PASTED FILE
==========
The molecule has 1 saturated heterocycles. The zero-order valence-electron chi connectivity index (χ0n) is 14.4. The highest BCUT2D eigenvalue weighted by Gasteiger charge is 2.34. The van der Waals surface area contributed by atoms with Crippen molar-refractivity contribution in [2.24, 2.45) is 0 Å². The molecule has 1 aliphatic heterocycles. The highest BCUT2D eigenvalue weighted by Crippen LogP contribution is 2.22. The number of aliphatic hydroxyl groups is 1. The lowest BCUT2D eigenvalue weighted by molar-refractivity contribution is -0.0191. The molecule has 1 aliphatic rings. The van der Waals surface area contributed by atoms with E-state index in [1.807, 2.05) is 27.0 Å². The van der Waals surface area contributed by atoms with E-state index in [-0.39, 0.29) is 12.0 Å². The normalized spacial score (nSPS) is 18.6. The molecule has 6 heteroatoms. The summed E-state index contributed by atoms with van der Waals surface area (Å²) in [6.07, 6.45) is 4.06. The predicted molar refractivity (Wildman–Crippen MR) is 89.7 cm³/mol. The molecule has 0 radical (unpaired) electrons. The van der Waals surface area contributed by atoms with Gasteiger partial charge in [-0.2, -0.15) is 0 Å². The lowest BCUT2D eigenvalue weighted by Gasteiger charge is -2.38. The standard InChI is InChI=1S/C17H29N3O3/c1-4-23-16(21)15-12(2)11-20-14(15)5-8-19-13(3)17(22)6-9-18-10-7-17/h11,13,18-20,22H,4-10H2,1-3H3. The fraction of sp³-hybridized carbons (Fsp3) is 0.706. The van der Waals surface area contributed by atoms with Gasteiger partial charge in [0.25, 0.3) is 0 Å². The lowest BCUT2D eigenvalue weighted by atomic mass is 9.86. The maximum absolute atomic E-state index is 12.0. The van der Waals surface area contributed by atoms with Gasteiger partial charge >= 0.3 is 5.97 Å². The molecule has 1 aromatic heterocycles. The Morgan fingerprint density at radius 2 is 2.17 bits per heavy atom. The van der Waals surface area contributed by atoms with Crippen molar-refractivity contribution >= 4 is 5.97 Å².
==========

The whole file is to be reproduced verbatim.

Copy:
The molecule has 1 saturated heterocycles. The zero-order valence-electron chi connectivity index (χ0n) is 14.4. The highest BCUT2D eigenvalue weighted by Gasteiger charge is 2.34. The van der Waals surface area contributed by atoms with Crippen molar-refractivity contribution in [2.24, 2.45) is 0 Å². The molecule has 1 aliphatic heterocycles. The highest BCUT2D eigenvalue weighted by Crippen LogP contribution is 2.22. The number of aliphatic hydroxyl groups is 1. The lowest BCUT2D eigenvalue weighted by molar-refractivity contribution is -0.0191. The molecule has 1 aliphatic rings. The van der Waals surface area contributed by atoms with E-state index in [1.807, 2.05) is 27.0 Å². The van der Waals surface area contributed by atoms with E-state index in [-0.39, 0.29) is 12.0 Å². The normalized spacial score (nSPS) is 18.6. The molecule has 6 heteroatoms. The summed E-state index contributed by atoms with van der Waals surface area (Å²) in [6.07, 6.45) is 4.06. The predicted molar refractivity (Wildman–Crippen MR) is 89.7 cm³/mol. The molecule has 0 radical (unpaired) electrons. The van der Waals surface area contributed by atoms with Gasteiger partial charge in [-0.2, -0.15) is 0 Å². The lowest BCUT2D eigenvalue weighted by Gasteiger charge is -2.38. The standard InChI is InChI=1S/C17H29N3O3/c1-4-23-16(21)15-12(2)11-20-14(15)5-8-19-13(3)17(22)6-9-18-10-7-17/h11,13,18-20,22H,4-10H2,1-3H3. The fraction of sp³-hybridized carbons (Fsp3) is 0.706. The van der Waals surface area contributed by atoms with Gasteiger partial charge in [0.25, 0.3) is 0 Å². The lowest BCUT2D eigenvalue weighted by atomic mass is 9.86. The maximum absolute atomic E-state index is 12.0. The van der Waals surface area contributed by atoms with Gasteiger partial charge >= 0.3 is 5.97 Å². The molecule has 1 aromatic heterocycles. The Morgan fingerprint density at radius 2 is 2.17 bits per heavy atom. The van der Waals surface area contributed by atoms with Crippen molar-refractivity contribution >= 4 is 5.97 Å².